2,527 crowdsourcing and crowdfunding sites
Crowdsourcing is becoming an integral part of how enterprises conduct their research, product development, execution and marketing. Over the past twenty years most companies have had at least one eye on making their processes more efficient.
We shouldn't get so caught up in the buzz around crowdsourcing that we overlook how to talk about it as a process that needs refining. So how do we go about making crowdsourcing more efficient, more productive or just plain better?
There is a way to do this – more than one way, no doubt.
First, we need to think of the parameters.
Crowdsourcing is clearly not going away. Any company that believes it can operate with a closed-walls philosophy is missing the point of social business. The crowd, or groups external to the firm, provide interesting, sometimes path-breaking, sometimes huge numbers of ideas, insights and solutions. Crowdsourcing is part of the future of making and selling things. No question.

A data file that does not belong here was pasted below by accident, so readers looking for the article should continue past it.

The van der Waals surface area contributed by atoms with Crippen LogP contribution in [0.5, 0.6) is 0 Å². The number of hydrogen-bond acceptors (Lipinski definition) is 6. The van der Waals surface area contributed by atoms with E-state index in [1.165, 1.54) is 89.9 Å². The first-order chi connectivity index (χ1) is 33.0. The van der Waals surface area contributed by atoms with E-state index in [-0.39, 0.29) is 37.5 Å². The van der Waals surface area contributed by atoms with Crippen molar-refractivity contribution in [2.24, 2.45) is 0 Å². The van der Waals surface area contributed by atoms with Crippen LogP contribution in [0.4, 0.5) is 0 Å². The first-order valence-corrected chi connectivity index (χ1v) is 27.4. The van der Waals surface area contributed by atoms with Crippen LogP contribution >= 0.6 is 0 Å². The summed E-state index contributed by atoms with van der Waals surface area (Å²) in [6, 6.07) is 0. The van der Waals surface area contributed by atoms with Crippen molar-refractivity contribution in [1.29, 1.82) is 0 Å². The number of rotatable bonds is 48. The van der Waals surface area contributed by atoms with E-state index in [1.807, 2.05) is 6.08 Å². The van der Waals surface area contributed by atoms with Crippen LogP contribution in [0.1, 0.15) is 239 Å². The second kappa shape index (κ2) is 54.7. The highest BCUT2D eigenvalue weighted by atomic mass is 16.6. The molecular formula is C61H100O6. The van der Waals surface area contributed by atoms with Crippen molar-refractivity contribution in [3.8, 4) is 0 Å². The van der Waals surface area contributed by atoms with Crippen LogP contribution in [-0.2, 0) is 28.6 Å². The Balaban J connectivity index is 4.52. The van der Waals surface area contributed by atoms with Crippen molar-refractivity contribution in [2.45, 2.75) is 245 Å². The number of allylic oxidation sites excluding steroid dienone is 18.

Still, there are a couple of questions niggling away at the back of my mind. There are more than two but these two beg an answer.
The first is how do we improve crowdsourcing? We know it's better than relying solely on internal resources for a variety of tasks, from routine to innovatory, but if crowdsourcing is to become a fixed operational resource, a part of the furniture so to speak, then we need to know how to measure and improve the process. That's akin to saying how do we professionalise it.
The second question is where does it lead us to? CNN recently announced it will upgrade its iReport crowdsourced news services. The end result will be a social network for news, a community that simultaneously creates, distributes and consumes news. This makes perfect sense. We are already blurring the line between production, marketing and consumption but we need to think where this is headed in other segments of the market.